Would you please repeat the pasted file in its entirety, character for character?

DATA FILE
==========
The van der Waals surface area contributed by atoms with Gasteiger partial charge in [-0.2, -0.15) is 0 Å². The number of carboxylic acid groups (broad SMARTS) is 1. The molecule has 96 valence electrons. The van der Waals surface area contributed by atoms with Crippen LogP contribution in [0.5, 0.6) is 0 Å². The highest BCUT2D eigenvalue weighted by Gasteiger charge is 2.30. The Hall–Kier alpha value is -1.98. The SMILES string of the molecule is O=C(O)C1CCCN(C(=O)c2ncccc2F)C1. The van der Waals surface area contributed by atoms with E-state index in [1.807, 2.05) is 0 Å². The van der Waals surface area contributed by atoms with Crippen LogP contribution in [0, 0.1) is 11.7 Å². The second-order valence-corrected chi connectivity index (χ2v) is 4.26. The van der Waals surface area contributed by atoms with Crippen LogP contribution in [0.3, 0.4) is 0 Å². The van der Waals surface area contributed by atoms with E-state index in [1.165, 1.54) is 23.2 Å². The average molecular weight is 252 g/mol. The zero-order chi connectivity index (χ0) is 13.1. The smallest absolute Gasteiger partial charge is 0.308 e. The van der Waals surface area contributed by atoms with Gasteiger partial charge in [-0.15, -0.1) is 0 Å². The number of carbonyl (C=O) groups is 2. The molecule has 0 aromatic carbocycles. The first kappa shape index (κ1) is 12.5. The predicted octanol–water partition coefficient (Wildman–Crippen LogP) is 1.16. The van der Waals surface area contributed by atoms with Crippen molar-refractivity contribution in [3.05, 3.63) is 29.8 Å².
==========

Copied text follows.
The van der Waals surface area contributed by atoms with Gasteiger partial charge in [-0.2, -0.15) is 0 Å². The number of carboxylic acid groups (broad SMARTS) is 1. The molecule has 96 valence electrons. The van der Waals surface area contributed by atoms with Crippen LogP contribution in [0.5, 0.6) is 0 Å². The highest BCUT2D eigenvalue weighted by Gasteiger charge is 2.30. The Hall–Kier alpha value is -1.98. The SMILES string of the molecule is O=C(O)C1CCCN(C(=O)c2ncccc2F)C1. The van der Waals surface area contributed by atoms with E-state index in [1.807, 2.05) is 0 Å². The van der Waals surface area contributed by atoms with Crippen LogP contribution in [0, 0.1) is 11.7 Å². The second-order valence-corrected chi connectivity index (χ2v) is 4.26. The van der Waals surface area contributed by atoms with Crippen LogP contribution in [0.3, 0.4) is 0 Å². The van der Waals surface area contributed by atoms with E-state index in [1.165, 1.54) is 23.2 Å². The average molecular weight is 252 g/mol. The zero-order chi connectivity index (χ0) is 13.1. The smallest absolute Gasteiger partial charge is 0.308 e. The van der Waals surface area contributed by atoms with Gasteiger partial charge in [-0.15, -0.1) is 0 Å². The number of carbonyl (C=O) groups is 2. The molecule has 0 aromatic carbocycles. The first kappa shape index (κ1) is 12.5. The predicted octanol–water partition coefficient (Wildman–Crippen LogP) is 1.16. The van der Waals surface area contributed by atoms with Crippen molar-refractivity contribution in [3.05, 3.63) is 29.8 Å².